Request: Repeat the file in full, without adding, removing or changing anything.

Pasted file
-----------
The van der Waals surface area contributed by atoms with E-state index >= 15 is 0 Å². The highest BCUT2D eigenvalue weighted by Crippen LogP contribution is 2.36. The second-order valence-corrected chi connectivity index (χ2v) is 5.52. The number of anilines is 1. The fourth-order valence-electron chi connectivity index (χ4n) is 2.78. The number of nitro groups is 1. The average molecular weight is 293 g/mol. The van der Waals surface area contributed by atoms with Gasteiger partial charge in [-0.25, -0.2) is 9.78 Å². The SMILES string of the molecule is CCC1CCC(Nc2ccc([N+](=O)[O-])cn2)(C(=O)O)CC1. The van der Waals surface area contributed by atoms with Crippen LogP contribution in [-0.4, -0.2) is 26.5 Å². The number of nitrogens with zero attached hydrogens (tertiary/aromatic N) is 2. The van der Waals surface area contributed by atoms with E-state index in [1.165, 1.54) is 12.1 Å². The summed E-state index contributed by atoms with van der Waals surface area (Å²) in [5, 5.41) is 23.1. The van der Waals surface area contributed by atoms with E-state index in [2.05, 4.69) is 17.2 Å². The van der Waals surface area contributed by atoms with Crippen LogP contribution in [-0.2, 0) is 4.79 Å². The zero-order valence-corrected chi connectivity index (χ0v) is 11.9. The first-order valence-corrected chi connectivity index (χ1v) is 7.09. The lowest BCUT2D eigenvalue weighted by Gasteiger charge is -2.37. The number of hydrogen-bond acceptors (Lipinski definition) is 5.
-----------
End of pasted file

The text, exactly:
The van der Waals surface area contributed by atoms with E-state index >= 15 is 0 Å². The highest BCUT2D eigenvalue weighted by Crippen LogP contribution is 2.36. The second-order valence-corrected chi connectivity index (χ2v) is 5.52. The number of anilines is 1. The fourth-order valence-electron chi connectivity index (χ4n) is 2.78. The number of nitro groups is 1. The average molecular weight is 293 g/mol. The van der Waals surface area contributed by atoms with Gasteiger partial charge in [-0.25, -0.2) is 9.78 Å². The SMILES string of the molecule is CCC1CCC(Nc2ccc([N+](=O)[O-])cn2)(C(=O)O)CC1. The van der Waals surface area contributed by atoms with Crippen LogP contribution in [-0.4, -0.2) is 26.5 Å². The number of nitrogens with zero attached hydrogens (tertiary/aromatic N) is 2. The van der Waals surface area contributed by atoms with E-state index in [1.165, 1.54) is 12.1 Å². The summed E-state index contributed by atoms with van der Waals surface area (Å²) in [5, 5.41) is 23.1. The van der Waals surface area contributed by atoms with E-state index in [2.05, 4.69) is 17.2 Å². The van der Waals surface area contributed by atoms with Crippen LogP contribution in [-0.2, 0) is 4.79 Å². The zero-order valence-corrected chi connectivity index (χ0v) is 11.9. The first-order valence-corrected chi connectivity index (χ1v) is 7.09. The lowest BCUT2D eigenvalue weighted by Gasteiger charge is -2.37. The number of hydrogen-bond acceptors (Lipinski definition) is 5.